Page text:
SALT LAKE CITY — Due to safety concerns and travel restrictions arising from Covid-19, far fewer international election monitors will be deployed to the United States to observe the 2020 presidential election.
With two weeks until Election Day, more than 34 million Americans have already cast ballots in the election, according to the U.S. Elections Project as reported by CNBC.
When faced with potential problems at the polls, other countries invite international observers to help monitor elections.
International election monitors in the US
International election monitors have observed seven U.S. elections since 2002, according to The Conversation.
The number of international election observers will be scaled back during the presidential vote because of a combination of health concerns during the pandemic and the lack of an invitation from the US State Department for Latin American observers.
The Organization of American States (OAS) has yet to receive an invitation to send observers for monitoring the Nov. 3 election, which threatens to be like no other.
President Donald Trump has repeatedly claimed the postal ballots will be rigged — in the absence of any historical evidence. For example, Utah elections have been conducted by mail for years with very few problems.
Based in Vienna, the electoral arm of the Organization for Security and Cooperation in Europe (OSCE) is sending 30 observers, instead of the 500 that had been recommended this year. The OSCE is composed of observers from 57 countries in Europe, North America and Central Asia.
The short-term observers would have fanned out to polling stations around the nation, particularly in battleground states, to give live assessments of the vote. But they will not be coming.
The OSCE will operate in just 28 of the 50 states and Washington, D.C.
Rules vary state-by-state
Because elections are decentralized in the U.S., laws and customs for international observers vary. More than half of all U.S. states allow international observers at least for some elections.
Utah has allowed international observers in the past, according to the National Conference of State Legislatures.
By statute, international observers are explicitly prohibited in Alabama, Alaska, Arizona, Connecticut, Florida, Louisiana, Mississippi, Ohio, Oklahoma, Tennessee and Texas.
Each team of observers prepares reports on their observations; those are then compiled to create a national-level report of findings on the voting process.
International election observers also offer recommendations on how to improve the voter experience, which they then share with election officials.
A first for the Carter Center
The Atlanta-based Carter Center is taking the unprecedented step of getting involved in U.S. elections.
The Carter Center is in discussion with some states about small-scale observation efforts but stopping short of full-fledged monitoring; it will not be deploying observers, according to the Atlanta Journal Constitution.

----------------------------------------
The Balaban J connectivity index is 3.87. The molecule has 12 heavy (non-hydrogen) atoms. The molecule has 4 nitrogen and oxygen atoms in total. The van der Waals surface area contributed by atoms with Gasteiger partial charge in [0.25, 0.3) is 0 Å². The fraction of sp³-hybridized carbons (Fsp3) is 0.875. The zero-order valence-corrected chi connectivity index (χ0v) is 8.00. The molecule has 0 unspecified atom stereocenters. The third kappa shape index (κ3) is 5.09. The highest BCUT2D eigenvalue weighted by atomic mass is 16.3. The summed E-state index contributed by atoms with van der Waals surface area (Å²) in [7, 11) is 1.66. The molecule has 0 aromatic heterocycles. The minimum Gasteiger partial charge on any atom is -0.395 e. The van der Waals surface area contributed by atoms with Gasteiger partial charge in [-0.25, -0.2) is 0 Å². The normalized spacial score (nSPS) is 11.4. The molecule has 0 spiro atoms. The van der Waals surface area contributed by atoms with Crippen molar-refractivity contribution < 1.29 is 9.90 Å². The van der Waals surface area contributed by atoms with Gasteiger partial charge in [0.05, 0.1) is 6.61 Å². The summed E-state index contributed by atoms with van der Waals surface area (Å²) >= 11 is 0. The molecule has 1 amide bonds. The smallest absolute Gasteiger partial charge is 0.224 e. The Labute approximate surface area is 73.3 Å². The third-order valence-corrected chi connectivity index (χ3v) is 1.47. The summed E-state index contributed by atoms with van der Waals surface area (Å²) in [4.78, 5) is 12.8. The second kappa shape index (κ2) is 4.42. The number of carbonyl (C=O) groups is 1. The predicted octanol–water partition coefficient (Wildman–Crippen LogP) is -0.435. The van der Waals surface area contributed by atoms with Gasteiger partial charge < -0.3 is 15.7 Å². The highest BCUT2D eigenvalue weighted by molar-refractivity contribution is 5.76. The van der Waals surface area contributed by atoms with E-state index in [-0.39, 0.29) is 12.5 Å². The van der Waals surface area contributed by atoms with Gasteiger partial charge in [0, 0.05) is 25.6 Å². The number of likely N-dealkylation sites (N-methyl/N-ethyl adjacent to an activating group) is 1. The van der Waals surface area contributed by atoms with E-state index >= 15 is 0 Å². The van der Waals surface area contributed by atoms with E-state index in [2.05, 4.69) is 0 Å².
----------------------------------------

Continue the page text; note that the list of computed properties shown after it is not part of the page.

“Given the scale of problems today—including deep polarization, lack of confidence in elections, obstacles to participation by minority groups and others, persistent racial injustice and the COVID-19 pandemic — the center has decided that it should try to improve elections here at home, drawing on its global experience observing troubled elections and its knowledge of international standards.” said Paige Alexander who is the Carter Center CEO.
The organization founded by former President Jimmy Carter has long been involved in elections across Latin America, the Middle East and Africa. Teams are now working in Côte d’Ivoire, Myanmar and Bolivia.
Clarification on Oct. 22,2020:
The article above stated: “(OSCE) is sending 30 observers, instead of the 500 that had been recommended this year.”
But according to Nat Parry, the OSCE head of communications and press:
“While it is true that the OSCE Office for Democratic Institutions and Human Rights initially requested 500 short-term observers and is now deploying only 30 long-term observers around the country, there are also 11 experts based in Washington that constitute part of the team. In addition, the OSCE Parliamentary Assembly, where I serve as spokesperson, is deploying a delegation of 75 observers, including nearly 60 parliamentarians from 25 different countries.
“So, added together, the OSCE is actually deploying more than 100 observers — still much less than originally envisaged but far more than the 30 that has been incorrectly reported.”
Why is KSL NewsRadio covering this?
This story is part of a series explaining the process behind elections in the United States and Utah. We wanted to answer commonly asked questions about the process.
Where did the idea come from?
It came from you! Listeners like you text, email or message us regularly with questions just like this one that sometimes become stories.
How did KSL report the story?
Just like you, when we need to answer tough questions, we perform searches -- sometimes using the library, sometimes online. We also consult with experts in the appropriate field to answer our questions.
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